Less than 450 painted dogs left in South Africa

Posted by Christie Fynn on 15 February 2012

I’ve mentioned the team from the Wildlife ACT Fund a good few times in my blogs about rhinos and wildlife. I visited the group of on-the-ground conservationists in Kwa-Zulu Natal over a year ago and they’re on a mission to save our threatened and endangered wildlife species from extinction, including the painted dog population.

I received this startling article written by Wildlife ACT Fund’s Dr Simon Morgan, about the very real threat that snaring is having on one of the world’s most endangered predators, the African painted dog (wild dogs). Snaring is wiping out our painted dog population. These snares can wipe out an entire pack in a matter of hours.

The Wildlife ACT Fund is helping to develop an anti-snare tracking collar, in collaboration with engineers and companies both locally and internationally. The collars will help monitors find individual animals on a daily basis and because they are specially reinforced and riveted, they can prevent the animal from choking to death. It also sends out an emergency signal once a dog is stationary for an unnatural amount of time, giving monitors and rangers time to respond to an emergency.

How can this be considered OK?

‘Jomar’ was one of the 450 African painted dogs left in South Africa. Now ‘Jomar’ is just a statistic, a very sad one at that. After watching him come out of the den for the first time and then seeing him make his way off as a dispersing male with his brother Reilly, it was heartbreaking to pull him and his brother out of snares just two days after leaving their pack.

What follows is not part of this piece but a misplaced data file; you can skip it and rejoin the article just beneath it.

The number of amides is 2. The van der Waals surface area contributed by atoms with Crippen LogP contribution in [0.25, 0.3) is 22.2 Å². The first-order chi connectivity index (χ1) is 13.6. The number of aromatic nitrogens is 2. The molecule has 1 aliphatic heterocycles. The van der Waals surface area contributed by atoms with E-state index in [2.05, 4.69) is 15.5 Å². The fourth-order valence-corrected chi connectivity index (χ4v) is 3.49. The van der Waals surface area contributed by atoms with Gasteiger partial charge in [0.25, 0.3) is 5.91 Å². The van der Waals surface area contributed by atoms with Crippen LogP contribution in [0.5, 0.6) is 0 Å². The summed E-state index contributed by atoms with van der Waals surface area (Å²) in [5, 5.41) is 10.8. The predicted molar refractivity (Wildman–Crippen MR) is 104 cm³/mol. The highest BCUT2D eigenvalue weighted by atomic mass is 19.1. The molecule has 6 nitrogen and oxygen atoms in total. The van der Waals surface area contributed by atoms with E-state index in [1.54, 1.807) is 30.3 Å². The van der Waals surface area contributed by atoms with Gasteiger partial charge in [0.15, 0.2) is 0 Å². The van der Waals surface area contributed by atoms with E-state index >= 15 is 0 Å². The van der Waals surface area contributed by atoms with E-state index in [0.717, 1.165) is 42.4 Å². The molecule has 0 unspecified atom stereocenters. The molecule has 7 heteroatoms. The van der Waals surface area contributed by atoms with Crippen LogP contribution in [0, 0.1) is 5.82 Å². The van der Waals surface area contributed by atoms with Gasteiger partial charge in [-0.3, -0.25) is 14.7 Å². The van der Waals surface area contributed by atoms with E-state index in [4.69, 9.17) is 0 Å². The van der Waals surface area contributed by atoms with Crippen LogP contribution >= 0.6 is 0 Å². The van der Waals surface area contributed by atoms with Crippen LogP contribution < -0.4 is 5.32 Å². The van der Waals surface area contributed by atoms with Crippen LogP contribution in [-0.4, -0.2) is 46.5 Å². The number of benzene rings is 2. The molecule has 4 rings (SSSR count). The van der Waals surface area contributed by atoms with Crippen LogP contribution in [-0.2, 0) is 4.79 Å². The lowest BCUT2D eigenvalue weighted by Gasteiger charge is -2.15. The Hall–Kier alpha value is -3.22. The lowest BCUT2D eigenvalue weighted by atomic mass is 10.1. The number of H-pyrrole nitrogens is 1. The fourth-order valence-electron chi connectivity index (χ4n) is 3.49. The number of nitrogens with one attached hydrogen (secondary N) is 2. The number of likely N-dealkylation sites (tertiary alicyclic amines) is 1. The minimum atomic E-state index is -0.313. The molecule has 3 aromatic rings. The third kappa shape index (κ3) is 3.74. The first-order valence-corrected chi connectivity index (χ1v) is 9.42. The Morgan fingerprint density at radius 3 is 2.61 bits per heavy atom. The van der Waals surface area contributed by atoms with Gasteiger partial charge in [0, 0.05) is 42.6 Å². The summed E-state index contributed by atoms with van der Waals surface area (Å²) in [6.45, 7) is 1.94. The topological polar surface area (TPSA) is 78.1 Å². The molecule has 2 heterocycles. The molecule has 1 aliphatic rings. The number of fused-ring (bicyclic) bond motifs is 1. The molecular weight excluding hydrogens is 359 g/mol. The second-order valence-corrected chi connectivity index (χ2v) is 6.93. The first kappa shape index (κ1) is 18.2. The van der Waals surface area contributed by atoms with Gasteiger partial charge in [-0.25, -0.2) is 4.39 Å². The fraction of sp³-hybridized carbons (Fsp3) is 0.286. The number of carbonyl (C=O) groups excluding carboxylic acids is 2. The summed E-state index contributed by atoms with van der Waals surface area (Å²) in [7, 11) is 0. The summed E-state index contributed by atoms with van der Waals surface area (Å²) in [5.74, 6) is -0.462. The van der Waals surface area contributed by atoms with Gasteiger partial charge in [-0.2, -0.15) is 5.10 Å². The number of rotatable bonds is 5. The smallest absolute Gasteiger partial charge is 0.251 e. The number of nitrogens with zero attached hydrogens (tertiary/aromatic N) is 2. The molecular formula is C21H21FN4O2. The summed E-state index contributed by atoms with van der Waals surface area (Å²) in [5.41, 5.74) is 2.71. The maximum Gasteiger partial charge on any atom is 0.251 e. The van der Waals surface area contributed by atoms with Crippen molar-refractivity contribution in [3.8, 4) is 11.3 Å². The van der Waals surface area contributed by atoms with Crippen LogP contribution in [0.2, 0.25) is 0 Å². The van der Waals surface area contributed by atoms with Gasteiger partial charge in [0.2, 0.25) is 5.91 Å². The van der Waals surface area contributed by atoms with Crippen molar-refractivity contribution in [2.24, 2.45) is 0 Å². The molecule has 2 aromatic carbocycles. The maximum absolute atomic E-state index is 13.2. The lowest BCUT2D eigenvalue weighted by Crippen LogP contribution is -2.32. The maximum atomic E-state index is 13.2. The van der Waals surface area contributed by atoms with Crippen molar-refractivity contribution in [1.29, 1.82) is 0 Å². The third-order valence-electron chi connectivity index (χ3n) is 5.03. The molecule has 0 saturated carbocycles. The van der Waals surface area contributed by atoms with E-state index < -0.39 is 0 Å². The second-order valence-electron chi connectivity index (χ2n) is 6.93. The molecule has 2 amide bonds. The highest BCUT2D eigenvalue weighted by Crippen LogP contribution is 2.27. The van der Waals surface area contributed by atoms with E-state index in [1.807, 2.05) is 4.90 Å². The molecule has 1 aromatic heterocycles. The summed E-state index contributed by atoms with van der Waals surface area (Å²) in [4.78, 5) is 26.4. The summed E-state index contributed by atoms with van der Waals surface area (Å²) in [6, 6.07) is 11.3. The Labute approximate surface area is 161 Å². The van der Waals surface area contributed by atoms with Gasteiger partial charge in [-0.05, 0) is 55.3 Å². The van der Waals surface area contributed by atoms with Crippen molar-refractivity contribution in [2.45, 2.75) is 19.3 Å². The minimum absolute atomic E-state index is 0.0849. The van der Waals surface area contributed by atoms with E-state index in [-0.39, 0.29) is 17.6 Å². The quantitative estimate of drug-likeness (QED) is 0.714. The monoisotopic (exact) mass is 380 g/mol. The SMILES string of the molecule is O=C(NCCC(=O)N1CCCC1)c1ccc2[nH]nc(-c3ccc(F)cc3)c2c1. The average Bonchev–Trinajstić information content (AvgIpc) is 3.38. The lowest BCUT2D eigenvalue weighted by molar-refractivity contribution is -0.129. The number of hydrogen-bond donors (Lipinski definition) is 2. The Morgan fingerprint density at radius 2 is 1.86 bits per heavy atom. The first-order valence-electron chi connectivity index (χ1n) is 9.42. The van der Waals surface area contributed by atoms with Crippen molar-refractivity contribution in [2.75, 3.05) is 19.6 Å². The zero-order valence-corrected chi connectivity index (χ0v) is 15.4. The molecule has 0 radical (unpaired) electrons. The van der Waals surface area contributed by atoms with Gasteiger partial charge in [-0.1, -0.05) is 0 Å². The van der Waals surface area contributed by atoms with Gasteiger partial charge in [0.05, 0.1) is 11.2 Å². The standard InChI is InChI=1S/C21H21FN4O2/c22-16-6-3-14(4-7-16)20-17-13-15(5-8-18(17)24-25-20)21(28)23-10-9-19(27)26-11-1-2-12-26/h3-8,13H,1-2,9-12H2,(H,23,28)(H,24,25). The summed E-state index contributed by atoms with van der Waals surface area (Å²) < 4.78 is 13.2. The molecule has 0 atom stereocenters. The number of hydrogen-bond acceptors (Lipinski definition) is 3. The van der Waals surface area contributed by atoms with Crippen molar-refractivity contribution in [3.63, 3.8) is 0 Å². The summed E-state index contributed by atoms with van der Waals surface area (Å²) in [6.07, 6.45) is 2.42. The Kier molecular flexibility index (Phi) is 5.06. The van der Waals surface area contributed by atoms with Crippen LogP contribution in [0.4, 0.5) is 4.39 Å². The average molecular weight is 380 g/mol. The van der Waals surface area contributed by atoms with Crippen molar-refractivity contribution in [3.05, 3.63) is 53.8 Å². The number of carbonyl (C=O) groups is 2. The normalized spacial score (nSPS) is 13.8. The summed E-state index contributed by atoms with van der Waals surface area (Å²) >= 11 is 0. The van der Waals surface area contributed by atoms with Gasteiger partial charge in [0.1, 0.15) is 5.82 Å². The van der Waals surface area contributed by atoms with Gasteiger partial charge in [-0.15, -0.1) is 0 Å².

We continuously hear about the brutal slaying of our rhino population in South Africa, but I would rather have a bullet to the head than a wire snare wrapped around my neck, cutting into me and suffocating me to an agonising death. The decimation of our painted dog population has been on-going for years and it is largely unnoticed.

The same people that are behind the bush meat trade, which sees thousands of animals snared in our national, provincial and private parks every year, are also the ones who ultimately end up with a rifle in hand shooting at our rhinos.

How can you help?

Wildlife ACT Fund has partnered with Woolworths South Africa to raise the profile of painted dogs and in turn collar as many of them as possible. The ‘Dog Gone’ reusable shopping bag is the first of four ‘Limited Edition’ reusable shopping bags that have gone on sale in Woolworths’ stores across the country. R9 from the sale of each painted dog bag will go directly towards Wildlife ACT Fund.

By purchasing a bag you also stand a chance to win a R100 000 conservation trip for four to the Thanda Private Game Reserve where you can experience these beautiful creatures in their natural habitat, as well getting hands on experience as you help to collar painted dogs in the reserve.

Buy a limited edition Woolworths shopping bag to help save the African painted dog.

Visit the Wildlife ACT Fund website to find out what the team are doing to conserve the species.






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